The passing of the 2011 Fixed-Term Parliaments Act that borrows its contents from the American system could be the Achilles heel for the British. The Act gives Members of Parliament (MPs) a fixed five-year term.
Previously, as Robert Tombs writes in a New York Times article, A Very British Constitutional Crisis: Could Brexit transform British politics forever? “a prime minister who lost control of the House of Commons could call a new general election, and so end the standoff.”
Prime Minister Boris Johnson now finds himself a victim of the parliamentary changes that he cannot effectively execute policy with sort of a hung Parliament. He needs a general election to be effective in his policy execution.
His only option is mustering a two-thirds majority vote in parliament for a new election and Members of Parliament are against. Some of his own MPs have deserted him.
That effectively brings a crisis with a Prime Minister who can’t govern and MPs who don’t want an election. It remains to be seen as to how they resolve the political quagmire they are in at the moment.
The Americans on the other hand are grabbling on how to deal with an unconfined President. Clear as the US constitution is, the president seems to be unconstrained by the supreme law of the land in his pursuit for re-election.
After years of toying with impeachment threat, the democratic party-controlled congress feels they have reasonable cause to kick out their President. There is clarity with the US Constitution even as politicians seek to interpret it in ways that can favour their course.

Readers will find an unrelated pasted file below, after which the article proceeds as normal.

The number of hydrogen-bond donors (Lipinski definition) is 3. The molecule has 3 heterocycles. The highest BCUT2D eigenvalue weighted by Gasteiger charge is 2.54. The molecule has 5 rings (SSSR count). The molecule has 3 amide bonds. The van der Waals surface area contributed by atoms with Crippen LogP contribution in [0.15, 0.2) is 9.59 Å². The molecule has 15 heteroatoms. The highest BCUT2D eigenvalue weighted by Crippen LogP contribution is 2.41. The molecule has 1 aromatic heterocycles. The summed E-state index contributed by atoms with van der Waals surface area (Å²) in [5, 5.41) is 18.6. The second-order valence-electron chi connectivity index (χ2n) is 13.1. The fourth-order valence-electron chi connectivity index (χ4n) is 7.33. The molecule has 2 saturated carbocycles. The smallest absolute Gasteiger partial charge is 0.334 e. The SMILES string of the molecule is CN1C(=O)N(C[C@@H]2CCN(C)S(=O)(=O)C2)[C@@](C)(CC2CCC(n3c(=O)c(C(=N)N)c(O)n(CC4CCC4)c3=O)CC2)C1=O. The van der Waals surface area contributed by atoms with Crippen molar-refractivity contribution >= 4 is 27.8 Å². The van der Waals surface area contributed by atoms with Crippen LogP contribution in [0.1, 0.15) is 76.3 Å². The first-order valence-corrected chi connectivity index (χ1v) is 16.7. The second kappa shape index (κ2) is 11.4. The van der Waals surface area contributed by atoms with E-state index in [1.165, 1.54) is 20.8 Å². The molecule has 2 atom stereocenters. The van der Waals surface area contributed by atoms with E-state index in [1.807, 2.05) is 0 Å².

In our case, where we have largely borrowed from the two systems, it could be even more confusing. The push for a parliamentary system with scattered clauses from a presidential system could put us in a more difficult situation than what the British are facing at the moment.
In a young democracy like ours, our focus should be how to deal with pressing issues like unemployment and poverty. Much of Asia’s Newly Industrialised Countries first focused on economic reforms before any political reforms.
In my view, it is not the constant changes to our political structure that will bring stability in the country. Our problem emanates from our leadership style.
This is where leaders endear themselves to the tribe first then seek alliance with other tribes. As long as we continue with that kind of practice, the perception of exclusion will never cease. Partly the reason why the UK and the US are in trouble is because of the emerging nationalism that may tear apart the UK and possibly give rise to internal strife in the US.
True leadership will always emerge and disrupt status quo even when unexpected as it happened with President Obama.